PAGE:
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The next two were reserved for adults. Anyone who wants to give it a try is invited down. No training needed. Let’s do this thing.

So most of the time this is going on a team of Buddhist monks are lined up with drums and chanting okyo to make the transition for the ancestors easier. My interpretation is that the spirits get woozy and ride the smoke back to heaven.

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Here’s the moment when the adult team actually landed one of the fires into the top. Woo hoo!

 

Here’s a neat long-shutter shot.

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And then at the end after all three are lit, the first one pretty much burned down, more fireworks in the back.

 

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Because no matter what the culture there can never be enough things-that-blaze-and-blow-up.

There was even a short fireworks show after all this ended.

So long, Grandpa Hiro.

 

Summer Desserts

In Japan sweets are sublime.  Let me give you an example. The other day I was picking up some sticky rice cakes for my mother-in-law and I came across this.

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It’s a gelatin dessert, but there’s a goldfish floating there. And little red and white bean “rocks”. Seaweed even!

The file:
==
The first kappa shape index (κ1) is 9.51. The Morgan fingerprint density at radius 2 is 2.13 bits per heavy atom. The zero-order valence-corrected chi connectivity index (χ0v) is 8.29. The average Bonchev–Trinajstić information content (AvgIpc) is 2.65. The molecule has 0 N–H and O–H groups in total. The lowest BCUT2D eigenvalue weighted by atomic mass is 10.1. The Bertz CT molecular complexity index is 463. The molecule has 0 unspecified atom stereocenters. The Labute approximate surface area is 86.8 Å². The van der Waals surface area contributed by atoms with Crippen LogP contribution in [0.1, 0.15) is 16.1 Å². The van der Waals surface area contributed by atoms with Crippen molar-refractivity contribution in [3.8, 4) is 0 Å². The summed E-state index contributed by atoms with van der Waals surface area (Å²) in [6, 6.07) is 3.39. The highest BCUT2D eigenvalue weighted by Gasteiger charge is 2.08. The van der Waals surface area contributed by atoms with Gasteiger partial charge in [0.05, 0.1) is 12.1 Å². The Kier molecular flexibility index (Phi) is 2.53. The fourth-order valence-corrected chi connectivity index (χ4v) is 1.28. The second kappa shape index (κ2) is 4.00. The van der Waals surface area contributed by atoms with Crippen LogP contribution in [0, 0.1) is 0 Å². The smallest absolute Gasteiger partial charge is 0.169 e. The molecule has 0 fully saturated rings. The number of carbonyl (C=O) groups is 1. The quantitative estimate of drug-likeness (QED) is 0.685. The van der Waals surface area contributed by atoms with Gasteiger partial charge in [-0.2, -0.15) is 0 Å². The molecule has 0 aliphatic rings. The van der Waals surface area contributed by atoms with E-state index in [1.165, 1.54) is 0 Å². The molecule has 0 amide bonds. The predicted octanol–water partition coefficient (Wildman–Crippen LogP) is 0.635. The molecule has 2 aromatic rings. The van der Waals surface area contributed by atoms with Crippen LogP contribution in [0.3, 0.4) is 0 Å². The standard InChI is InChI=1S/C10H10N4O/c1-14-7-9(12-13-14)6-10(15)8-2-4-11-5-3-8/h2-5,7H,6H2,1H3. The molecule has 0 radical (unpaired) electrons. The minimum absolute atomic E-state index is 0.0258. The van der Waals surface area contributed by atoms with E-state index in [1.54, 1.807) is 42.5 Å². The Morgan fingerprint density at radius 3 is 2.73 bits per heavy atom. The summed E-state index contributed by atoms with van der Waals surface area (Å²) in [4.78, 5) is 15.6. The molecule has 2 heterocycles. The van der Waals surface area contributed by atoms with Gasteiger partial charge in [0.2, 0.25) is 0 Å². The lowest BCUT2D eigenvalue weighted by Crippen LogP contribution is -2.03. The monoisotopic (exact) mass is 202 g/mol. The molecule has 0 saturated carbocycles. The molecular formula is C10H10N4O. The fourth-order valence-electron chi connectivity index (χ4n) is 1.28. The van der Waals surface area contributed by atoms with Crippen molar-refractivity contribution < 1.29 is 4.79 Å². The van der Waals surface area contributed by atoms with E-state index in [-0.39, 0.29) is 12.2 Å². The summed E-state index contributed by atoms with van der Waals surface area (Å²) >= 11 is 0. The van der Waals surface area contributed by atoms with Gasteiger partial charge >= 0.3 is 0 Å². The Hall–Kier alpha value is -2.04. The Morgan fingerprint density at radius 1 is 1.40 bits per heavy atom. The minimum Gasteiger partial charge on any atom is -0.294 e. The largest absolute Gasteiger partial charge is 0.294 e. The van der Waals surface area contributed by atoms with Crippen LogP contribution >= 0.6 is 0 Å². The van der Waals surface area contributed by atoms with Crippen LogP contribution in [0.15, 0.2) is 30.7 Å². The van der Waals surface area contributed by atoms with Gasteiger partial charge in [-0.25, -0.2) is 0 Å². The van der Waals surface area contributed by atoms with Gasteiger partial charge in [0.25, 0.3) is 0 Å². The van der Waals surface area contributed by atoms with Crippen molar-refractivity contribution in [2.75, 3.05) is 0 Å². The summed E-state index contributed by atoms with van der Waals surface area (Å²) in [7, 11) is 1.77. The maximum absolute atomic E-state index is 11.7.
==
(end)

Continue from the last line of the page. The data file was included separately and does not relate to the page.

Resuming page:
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And there,  minus one gelatin bite. Almost to the rocks.

Dessert big spoonful out

MMmmm, sweet red bean gravel and anko seaweed.

And the fish was delicious, too.

 

 

Three Expat Women. Three international love stories. One book giveaway.

Do you know what I love more than a good memoir?  More that two good memoirs?

Yep, THREE good memoirs!

And there’s even a giveaway. Click below for details.
a Rafflecopter giveaway

I’ve already started reading Leza’s book and am enjoying it immensely. Years ago I heard Tracy read a bit from hers (it was still a work in progress), but I was intrigued even then. And while I haven’t started  Shannon’s yet, I’m pretty sure it’s going to be a trifecta.

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1) Here Comes the Sun: A Journey to Adoption in 8 Chakras

By Leza Lowitz